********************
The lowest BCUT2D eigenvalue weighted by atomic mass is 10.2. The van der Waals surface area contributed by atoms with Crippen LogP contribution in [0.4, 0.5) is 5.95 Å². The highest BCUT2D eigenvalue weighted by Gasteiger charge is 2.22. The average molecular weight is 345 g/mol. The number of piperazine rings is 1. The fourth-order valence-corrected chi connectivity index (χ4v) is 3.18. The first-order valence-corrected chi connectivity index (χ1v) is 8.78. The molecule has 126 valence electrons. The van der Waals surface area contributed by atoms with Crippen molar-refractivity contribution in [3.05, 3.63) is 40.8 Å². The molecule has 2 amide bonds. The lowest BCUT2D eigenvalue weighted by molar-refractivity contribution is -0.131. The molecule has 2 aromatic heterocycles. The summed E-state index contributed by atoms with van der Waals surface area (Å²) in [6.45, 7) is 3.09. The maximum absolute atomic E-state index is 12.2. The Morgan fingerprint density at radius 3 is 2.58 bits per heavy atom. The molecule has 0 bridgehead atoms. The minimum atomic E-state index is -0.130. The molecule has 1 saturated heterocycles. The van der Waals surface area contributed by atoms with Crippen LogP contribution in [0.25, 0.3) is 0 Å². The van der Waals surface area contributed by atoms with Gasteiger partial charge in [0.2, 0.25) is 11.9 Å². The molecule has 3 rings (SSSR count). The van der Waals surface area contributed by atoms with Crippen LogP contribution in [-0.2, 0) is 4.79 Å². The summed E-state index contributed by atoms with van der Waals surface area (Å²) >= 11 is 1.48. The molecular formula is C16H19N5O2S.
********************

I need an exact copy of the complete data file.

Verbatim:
The lowest BCUT2D eigenvalue weighted by atomic mass is 10.2. The van der Waals surface area contributed by atoms with Crippen LogP contribution in [0.4, 0.5) is 5.95 Å². The highest BCUT2D eigenvalue weighted by Gasteiger charge is 2.22. The average molecular weight is 345 g/mol. The number of piperazine rings is 1. The fourth-order valence-corrected chi connectivity index (χ4v) is 3.18. The first-order valence-corrected chi connectivity index (χ1v) is 8.78. The molecule has 126 valence electrons. The van der Waals surface area contributed by atoms with Crippen molar-refractivity contribution in [3.05, 3.63) is 40.8 Å². The molecule has 2 amide bonds. The lowest BCUT2D eigenvalue weighted by molar-refractivity contribution is -0.131. The molecule has 2 aromatic heterocycles. The summed E-state index contributed by atoms with van der Waals surface area (Å²) in [6.45, 7) is 3.09. The maximum absolute atomic E-state index is 12.2. The Morgan fingerprint density at radius 3 is 2.58 bits per heavy atom. The molecule has 0 bridgehead atoms. The minimum atomic E-state index is -0.130. The molecule has 1 saturated heterocycles. The van der Waals surface area contributed by atoms with Crippen LogP contribution in [0.25, 0.3) is 0 Å². The van der Waals surface area contributed by atoms with Gasteiger partial charge in [0.2, 0.25) is 11.9 Å². The molecule has 3 rings (SSSR count). The van der Waals surface area contributed by atoms with Crippen LogP contribution in [-0.2, 0) is 4.79 Å². The summed E-state index contributed by atoms with van der Waals surface area (Å²) >= 11 is 1.48. The molecular formula is C16H19N5O2S.